NASSAU, Bahamas — Shortly after 9 a.m. Tuesday inside a press tent staked in the sand adjacent to the fourth tee at Albany Golf Club, Tiger Woods emerged in public for the first time since his horrific February car crash 281 days ago.
When we last saw Woods in public, he was doing a TV interview with CBS at the Genesis Invitational at Riviera on Feb. 22, curiously sounding as if his speech was slurred.
The next day on the way to a photo shoot, he crashed his SUV into a wooded area, the vehicle so badly damaged it seemed like a miracle anyone would survive.
On Tuesday, Woods’ gait was careful and cautious. He looked and moved around like a man older than his 45 years as he gingerly walked into the tent to a podium where he took a seat and spoke about what’s taken place in his life for the past nine months, many of which have been harrowing.
The first takeaway from Woods’ press conference was that he’s done everything he can to try and erase Feb. 23 from his memory. Some people close to Woods believe he’s never even seen an image of the mangled SUV he drove off that Los Angeles road.
“This year is a year I’d like to turn the page on,” Woods said.
Woods was at his most terse in the 38-minute interview when he was asked what he remembered about the day of the crash.
“Yeah, all those answers have been answered in the investigation, so you can read about all that there in the post report,” he said, making a clear effort to shut down any further questions about the crash itself.
Woods had 10 surgeries before the February accident — five knee procedures and five on his back. And he’s come back from every one of those.
“This one’s been much more difficult,” Woods said. “The knee stuff that I had on my left knee … those operations were one thing, that’s one level. Then you add the back, that’s another level. And then with this right leg, that was … it’s hard to explain how difficult it has been just to be immobile for the three months, just lay there and I was just looking forward to getting outside.”
Woods said amputation of his right leg “was on the table” in the immediate aftermath of the crash.
“I’m lucky to be alive but also to still have the limb,” he said. “Those are two crucial things. I’m very grateful that someone upstairs was taking care of me, that I’m able to not only be here but also to walk without a prosthesis.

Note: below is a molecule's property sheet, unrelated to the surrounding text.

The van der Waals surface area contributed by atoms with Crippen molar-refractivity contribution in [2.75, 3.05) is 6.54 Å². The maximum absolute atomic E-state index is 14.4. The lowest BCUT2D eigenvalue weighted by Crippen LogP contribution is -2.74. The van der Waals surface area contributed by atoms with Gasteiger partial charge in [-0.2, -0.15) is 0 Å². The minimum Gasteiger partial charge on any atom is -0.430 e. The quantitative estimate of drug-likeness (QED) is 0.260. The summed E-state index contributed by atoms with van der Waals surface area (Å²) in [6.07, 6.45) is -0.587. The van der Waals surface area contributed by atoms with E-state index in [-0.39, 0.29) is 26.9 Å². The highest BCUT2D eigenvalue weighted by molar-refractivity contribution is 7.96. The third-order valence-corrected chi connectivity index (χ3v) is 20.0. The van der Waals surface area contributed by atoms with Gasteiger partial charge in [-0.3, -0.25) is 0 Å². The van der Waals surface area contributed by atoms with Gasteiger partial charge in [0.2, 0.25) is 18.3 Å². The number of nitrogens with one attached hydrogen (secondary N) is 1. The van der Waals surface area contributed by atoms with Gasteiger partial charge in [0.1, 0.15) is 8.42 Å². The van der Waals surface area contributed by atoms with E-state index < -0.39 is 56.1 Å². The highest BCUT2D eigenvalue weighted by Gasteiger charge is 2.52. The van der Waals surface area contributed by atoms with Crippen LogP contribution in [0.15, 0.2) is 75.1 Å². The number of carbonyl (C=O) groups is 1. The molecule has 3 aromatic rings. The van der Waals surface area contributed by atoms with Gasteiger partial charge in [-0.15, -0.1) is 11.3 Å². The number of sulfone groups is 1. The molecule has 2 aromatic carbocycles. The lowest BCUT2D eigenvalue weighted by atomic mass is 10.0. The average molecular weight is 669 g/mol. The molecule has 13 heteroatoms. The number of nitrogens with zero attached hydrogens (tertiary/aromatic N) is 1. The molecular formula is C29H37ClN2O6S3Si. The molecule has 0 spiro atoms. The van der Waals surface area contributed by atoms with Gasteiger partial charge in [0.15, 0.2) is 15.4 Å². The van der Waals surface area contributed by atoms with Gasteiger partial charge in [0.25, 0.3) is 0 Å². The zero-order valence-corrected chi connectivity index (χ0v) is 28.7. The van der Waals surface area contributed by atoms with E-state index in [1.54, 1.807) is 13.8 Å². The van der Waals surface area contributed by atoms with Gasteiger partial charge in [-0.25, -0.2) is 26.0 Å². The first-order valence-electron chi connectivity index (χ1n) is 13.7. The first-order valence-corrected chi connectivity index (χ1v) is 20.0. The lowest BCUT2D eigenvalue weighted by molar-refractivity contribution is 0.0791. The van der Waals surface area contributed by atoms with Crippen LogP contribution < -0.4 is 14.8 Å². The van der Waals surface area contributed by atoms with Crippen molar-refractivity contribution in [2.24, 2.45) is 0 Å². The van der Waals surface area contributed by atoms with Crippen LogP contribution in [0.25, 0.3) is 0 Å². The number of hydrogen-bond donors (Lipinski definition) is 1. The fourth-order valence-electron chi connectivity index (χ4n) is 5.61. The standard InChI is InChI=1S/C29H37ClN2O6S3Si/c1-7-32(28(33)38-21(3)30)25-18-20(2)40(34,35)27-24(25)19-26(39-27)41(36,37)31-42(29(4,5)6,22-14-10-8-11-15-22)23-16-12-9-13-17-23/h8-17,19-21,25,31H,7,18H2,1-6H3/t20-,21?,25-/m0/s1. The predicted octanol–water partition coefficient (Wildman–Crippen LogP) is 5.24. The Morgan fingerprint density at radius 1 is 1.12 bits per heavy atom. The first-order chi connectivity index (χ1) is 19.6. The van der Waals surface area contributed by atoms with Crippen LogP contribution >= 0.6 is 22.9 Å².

“There were some tough times in there. There were some really, really tough times. Pain got pretty great at times, but they helped me get through it and I’m on the better side of it, but I’ve still got a long way to go.”
Woods is keeping goals at a very miniscule level at the moment, making it clear that playing tournament golf again may or may not happen.
“I’ll put it to you this way: As far as playing at the Tour level, I don’t know when that’s going to happen,” he said. “Now, I’ll play a round here or there, a little hit-and-giggle. I can do something like that. That’s something that for a while there it didn’t look like I was going to.
“Now I’m able to participate in the sport of golf. Now, to what level, I do not know that.”
Listening to Woods, the wild speculation that he might play the Masters in April seems completely out of the question. When asked if the 150th British Open in July at St. Andrews, a place where he’s won, might be in his sights, Woods didn’t shoot that down.
“I would love to play at St. Andrews, there’s no doubt about it,” he said. “It’s my favorite golf course in the world. To be a two-time Open champion there, just being a part of the champions dinner is really neat. Yes, I would love to be able to play that Open Championship, there’s no doubt about it. Physically, hopefully I can. I’ve got to get there first. Tournament’s not going to go anywhere, but I need to get there.”
Asked if he’s had any “flashbacks” from the crash, Woods said, “I don’t, no. Very lucky in that way.”
Woods spoke of “some dark moments” during the rehab, but he also joked about his massive home in Florida adding to the challenge of his rehab.
“I built a really nice house, but I didn’t realize how big it was until you start putting crutches on,” Woods said with a smile. “There were times where I had to take breaks, but I tell you what, though, there’s a point in time where my triceps got pretty jacked, so that was a lot of fun.”
Woods said it’s “very easy” to come to terms with possibly never playing PGA Tour level golf again “given the fact that I was able to come back after the fusion surgery and do what I did. I got that last major and I ticked off two more events along the way.”
“I don’t foresee this leg ever being what it used to be, hence I’ll never have the back what it used to be, and clock’s ticking,” he went on. “I’m getting older, I’m not getting any younger. All that combined means that a full schedule and a full practice schedule and the recovery that it would take to do that, no, I don’t have any desire to do that.
“But to ramp up for a few events a year as Mr. [Ben] Hogan did, he did a pretty good job of it, and there’s no reason that I can’t do that and feel ready. I’ve come off surgeries before, I’ve come off long layoffs and I’ve won or come close to winning before. So, I know the recipe for it. I’ve just got to get to a point where I feel comfortable enough where I can do that again.”